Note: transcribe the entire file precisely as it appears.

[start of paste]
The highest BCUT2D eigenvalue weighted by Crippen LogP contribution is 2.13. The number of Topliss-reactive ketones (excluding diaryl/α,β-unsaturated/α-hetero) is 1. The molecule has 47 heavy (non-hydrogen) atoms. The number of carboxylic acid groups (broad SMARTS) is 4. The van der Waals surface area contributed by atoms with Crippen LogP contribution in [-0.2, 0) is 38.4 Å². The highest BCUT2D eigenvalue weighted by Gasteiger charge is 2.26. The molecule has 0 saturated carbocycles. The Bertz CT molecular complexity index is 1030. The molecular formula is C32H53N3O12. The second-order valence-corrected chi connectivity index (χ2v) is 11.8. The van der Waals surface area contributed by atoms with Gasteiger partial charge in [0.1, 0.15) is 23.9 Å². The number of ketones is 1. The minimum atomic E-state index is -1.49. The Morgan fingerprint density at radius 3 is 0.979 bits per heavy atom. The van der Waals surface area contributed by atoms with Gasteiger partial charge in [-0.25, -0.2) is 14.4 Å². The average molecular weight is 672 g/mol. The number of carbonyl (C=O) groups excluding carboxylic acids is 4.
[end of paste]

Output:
The highest BCUT2D eigenvalue weighted by Crippen LogP contribution is 2.13. The number of Topliss-reactive ketones (excluding diaryl/α,β-unsaturated/α-hetero) is 1. The molecule has 47 heavy (non-hydrogen) atoms. The number of carboxylic acid groups (broad SMARTS) is 4. The van der Waals surface area contributed by atoms with Crippen LogP contribution in [-0.2, 0) is 38.4 Å². The highest BCUT2D eigenvalue weighted by Gasteiger charge is 2.26. The molecule has 0 saturated carbocycles. The Bertz CT molecular complexity index is 1030. The molecular formula is C32H53N3O12. The second-order valence-corrected chi connectivity index (χ2v) is 11.8. The van der Waals surface area contributed by atoms with Gasteiger partial charge in [0.1, 0.15) is 23.9 Å². The number of ketones is 1. The minimum atomic E-state index is -1.49. The Morgan fingerprint density at radius 3 is 0.979 bits per heavy atom. The van der Waals surface area contributed by atoms with Gasteiger partial charge in [-0.25, -0.2) is 14.4 Å². The average molecular weight is 672 g/mol. The number of carbonyl (C=O) groups excluding carboxylic acids is 4.